Guest post by serial entrepreneur and business coach Bev James (learn more about Bev at the end of this post)
The need for business coaches is on the rise. The economic and employment climate are changing and for many, advice and encouragement can be a great investment.
With this in mind, and with the jobs market uncertain, it could be an ideal opportunity to indulge in this area this is an area you’re thinking about indulging in, it is generally said that to become a coach you must possess certain qualities. These include: Empathy, honesty, motivational, compassionate, firm and able to offer a fresh perspective.
The gender stereotype
It’s interesting that a lot of these qualities fit well with typical stereotypes associated with women.
This is not at all to say that men don’t make fantastic coaches or possess these qualities too but this is no longer just a man’s world and women will have differing strengths or needs.
Generally, a business coach will fit well with a certain client because they will have some form of experience or prior knowledge in their specific area. The same can apply with genders. In some cases, a business woman may feel that a female coach would be more beneficial and understanding.
Asking for a help is weak, it’s a good business decision
Sometimes women will require a coach. These women may already be in a strong position in the workplace but they could use another woman’s perspective from time to time. Here’s why. Although it is certainly improving and women now have more power, rights and freedom than we did, let’s say, 50 years ago, there are still rooms for improvement.
For example, every person – not just women – has the right to a family. It is true that paternity leave is on the up and there are more stay-at-home dads than ever before. Saying this however, it is still the female who must carry the child and who will undoubtedly need some form of maternity leave for her body to recover. Not wanting to display this as a negative, but it would be naive to act as though this doesn’t come into the equation when she is being hired for another position or being considered for promotion. It is of course illegal to use this against her, but the possibility of absence is very real.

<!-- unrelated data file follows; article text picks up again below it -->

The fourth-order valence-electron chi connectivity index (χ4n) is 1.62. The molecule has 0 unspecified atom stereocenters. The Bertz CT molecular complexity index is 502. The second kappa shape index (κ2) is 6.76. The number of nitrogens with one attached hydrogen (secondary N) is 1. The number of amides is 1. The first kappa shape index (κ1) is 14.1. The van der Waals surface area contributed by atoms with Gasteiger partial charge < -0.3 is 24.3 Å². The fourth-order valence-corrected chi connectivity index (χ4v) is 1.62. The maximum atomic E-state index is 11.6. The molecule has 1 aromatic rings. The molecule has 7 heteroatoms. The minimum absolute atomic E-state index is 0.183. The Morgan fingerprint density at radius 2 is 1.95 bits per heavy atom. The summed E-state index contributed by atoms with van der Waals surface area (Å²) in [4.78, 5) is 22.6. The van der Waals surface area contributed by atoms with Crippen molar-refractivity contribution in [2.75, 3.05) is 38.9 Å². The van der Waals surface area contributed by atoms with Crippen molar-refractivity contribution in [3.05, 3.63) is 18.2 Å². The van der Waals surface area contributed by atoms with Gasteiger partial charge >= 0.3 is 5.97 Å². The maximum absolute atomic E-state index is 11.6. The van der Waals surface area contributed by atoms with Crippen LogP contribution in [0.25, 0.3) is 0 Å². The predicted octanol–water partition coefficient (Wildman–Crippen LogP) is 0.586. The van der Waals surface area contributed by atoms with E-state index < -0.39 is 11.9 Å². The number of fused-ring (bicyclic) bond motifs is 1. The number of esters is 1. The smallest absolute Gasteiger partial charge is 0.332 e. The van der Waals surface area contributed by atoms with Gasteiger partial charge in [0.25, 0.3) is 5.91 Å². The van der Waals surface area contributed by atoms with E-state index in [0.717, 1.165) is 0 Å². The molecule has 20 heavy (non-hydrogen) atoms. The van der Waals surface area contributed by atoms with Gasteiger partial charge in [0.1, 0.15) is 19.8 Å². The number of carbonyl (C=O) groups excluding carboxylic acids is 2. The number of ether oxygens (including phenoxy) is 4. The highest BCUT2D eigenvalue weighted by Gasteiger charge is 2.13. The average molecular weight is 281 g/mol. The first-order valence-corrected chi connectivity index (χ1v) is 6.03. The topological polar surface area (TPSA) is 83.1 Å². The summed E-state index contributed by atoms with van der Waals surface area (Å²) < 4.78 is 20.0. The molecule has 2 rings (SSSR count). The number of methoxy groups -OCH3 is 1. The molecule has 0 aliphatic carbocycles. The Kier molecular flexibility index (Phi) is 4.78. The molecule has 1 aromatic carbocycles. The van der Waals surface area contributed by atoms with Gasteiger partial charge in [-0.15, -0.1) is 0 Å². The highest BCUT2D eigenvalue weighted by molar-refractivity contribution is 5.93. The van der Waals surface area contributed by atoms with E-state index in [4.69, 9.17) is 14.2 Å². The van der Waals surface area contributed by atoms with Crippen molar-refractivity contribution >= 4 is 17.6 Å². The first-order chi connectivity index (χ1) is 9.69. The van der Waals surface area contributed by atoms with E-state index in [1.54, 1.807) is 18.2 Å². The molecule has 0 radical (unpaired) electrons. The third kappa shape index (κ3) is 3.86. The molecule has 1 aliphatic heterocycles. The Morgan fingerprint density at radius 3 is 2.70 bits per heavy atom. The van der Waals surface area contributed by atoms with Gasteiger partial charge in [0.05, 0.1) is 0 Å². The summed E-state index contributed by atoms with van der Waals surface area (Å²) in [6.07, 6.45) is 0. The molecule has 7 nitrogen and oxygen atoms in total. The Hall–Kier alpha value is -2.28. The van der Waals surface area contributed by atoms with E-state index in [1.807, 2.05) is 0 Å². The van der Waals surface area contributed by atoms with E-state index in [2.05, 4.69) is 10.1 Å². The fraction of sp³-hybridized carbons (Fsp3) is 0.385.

For this reason, a large number of women are either putting off having children until later life, or are sacrificing the ideal of having a family altogether in a bid to keep up with men on the career ladder. This is not new.
However, this can be an incredibly emotional decision that requires advice both on a personal and business level, for which a woman mentor is ideal.
This is just one example. The thing is, the jobs market is far more competitive than it ever was in the past. Access to technology and education in the last decade has ensured that anyone and everyone can advance themselves, regardless of gender or background. With this in mind, for the first time in history, graduates and younger employees can have just as much knowledge about an industry as someone who employs them.
There may still be some catching up to do
If you’ve been in a career for a while, it’s easy to become locked into certain habits and ways of working but sometimes an outside opinion can be just what is needed to revitalize a company. This is regardless of gender. But let’s bring it back to business women for a minute.
In a recent article published by The Guardian, based on figures published by The Office of National Statistics, it was shown that women in London are less likely to be in work, and if they are working, they’re less likely to be paid as much as their male counterparts. Some of this will undoubtedly boil down to stereotypes.
It is environments like this in which a business mentor can be incredibly valuable for women in business. Take a look again at those qualities for a successful coach. There is nothing there that a woman can’t offer.
For women to be able to grow in companies as well as deal with these stereotype issues and overcoming adversity, help is sometimes a great idea. No longer is it seen as weak to ask for outside assistance but is a wise and informed business move.
The business coach in all of us can be unleashed if we get the correct training. Of course it doesn’t matter what gender you are, but perhaps it’s time to use those stereotypes for your benefit.
About the Author: Bev James is a successful serial entrepreneur and business coach with more than 20 years’ experience in diverse sectors including coaching, training, recruitment and health & fitness. She was appointed MD & Head of Training for The Coaching Academy in 2008, the world’s largest training school for coaches. As a business coach, she enjoys troubleshooting and business turnaround projects and very close to her heart is the people element of business life.